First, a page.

Walter Lippmann was one of the greatest American journalists, particularly known for his columns in the New York Herald Tribune. This book is focused on what Lippmann wrote between 1931 and 1946, when about two-thirds of his columns were concerned with economic matters. Craufurd Goodwin describes Lippmann as a “public economist,” willing to take on board the latest academic thinking of his era but ready—and able—to expound it to a general audience.
But the book is strangely unsatisfying. What made Lippmann so effective and influential? High intelligence; a non-ideological pluralism of thought; a fine writing style? Why are there no “public economists” to rival him today? Because those who aspire to these positions in our time lack the panoply of virtues that Lippmann displayed. Such eulogy is appropriate for a funeral, but not for a considered understanding of the life and work of a man who has been dead for 40 years.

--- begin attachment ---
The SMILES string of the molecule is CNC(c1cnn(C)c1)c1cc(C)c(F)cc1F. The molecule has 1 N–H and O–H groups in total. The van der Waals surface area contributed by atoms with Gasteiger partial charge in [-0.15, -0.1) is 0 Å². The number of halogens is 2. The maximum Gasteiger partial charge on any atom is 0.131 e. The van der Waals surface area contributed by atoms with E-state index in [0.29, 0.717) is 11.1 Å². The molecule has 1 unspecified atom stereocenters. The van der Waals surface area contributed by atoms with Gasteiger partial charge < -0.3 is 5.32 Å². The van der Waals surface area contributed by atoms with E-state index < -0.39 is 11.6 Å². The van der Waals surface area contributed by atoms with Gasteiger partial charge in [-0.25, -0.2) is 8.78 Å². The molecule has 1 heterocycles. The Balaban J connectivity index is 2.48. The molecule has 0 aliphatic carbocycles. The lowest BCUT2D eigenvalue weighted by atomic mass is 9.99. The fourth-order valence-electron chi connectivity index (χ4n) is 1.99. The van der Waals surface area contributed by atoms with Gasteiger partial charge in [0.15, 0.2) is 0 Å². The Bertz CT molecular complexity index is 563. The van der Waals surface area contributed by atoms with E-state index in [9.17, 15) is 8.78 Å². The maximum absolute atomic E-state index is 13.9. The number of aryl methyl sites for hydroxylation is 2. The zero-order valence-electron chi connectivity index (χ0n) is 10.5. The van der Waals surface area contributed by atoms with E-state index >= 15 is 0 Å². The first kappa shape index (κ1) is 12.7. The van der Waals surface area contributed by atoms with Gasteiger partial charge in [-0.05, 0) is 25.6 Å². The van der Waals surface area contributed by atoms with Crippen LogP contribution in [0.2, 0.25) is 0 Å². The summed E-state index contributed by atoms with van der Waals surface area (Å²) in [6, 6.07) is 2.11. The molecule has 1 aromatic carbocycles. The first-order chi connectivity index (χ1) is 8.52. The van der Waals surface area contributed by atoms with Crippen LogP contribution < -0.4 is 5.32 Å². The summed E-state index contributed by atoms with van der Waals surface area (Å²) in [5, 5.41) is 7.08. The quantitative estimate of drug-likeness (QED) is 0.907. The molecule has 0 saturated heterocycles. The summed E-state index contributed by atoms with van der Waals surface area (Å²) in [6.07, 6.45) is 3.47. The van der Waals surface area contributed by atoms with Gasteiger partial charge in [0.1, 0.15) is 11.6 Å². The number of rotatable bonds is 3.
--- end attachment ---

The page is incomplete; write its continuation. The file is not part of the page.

Did Lippmann shift his emphasis from economic to foreign policy issues because—as Goodwin plausibly suggests—he was interested in the most pressing problems of the time, and the pressing problems changed? Or because the more technical, mathematical direction of the subject rendered it less appropriate for the “public economist”? Is it possible today to fulfil that role without nailing political colours to the mast—as George Will and Paul Krugman, whom Goodwin identifies as Lippmann’s modern successors, so clearly have. These, and many other questions about the role of the “public economist,” will have to wait for another book.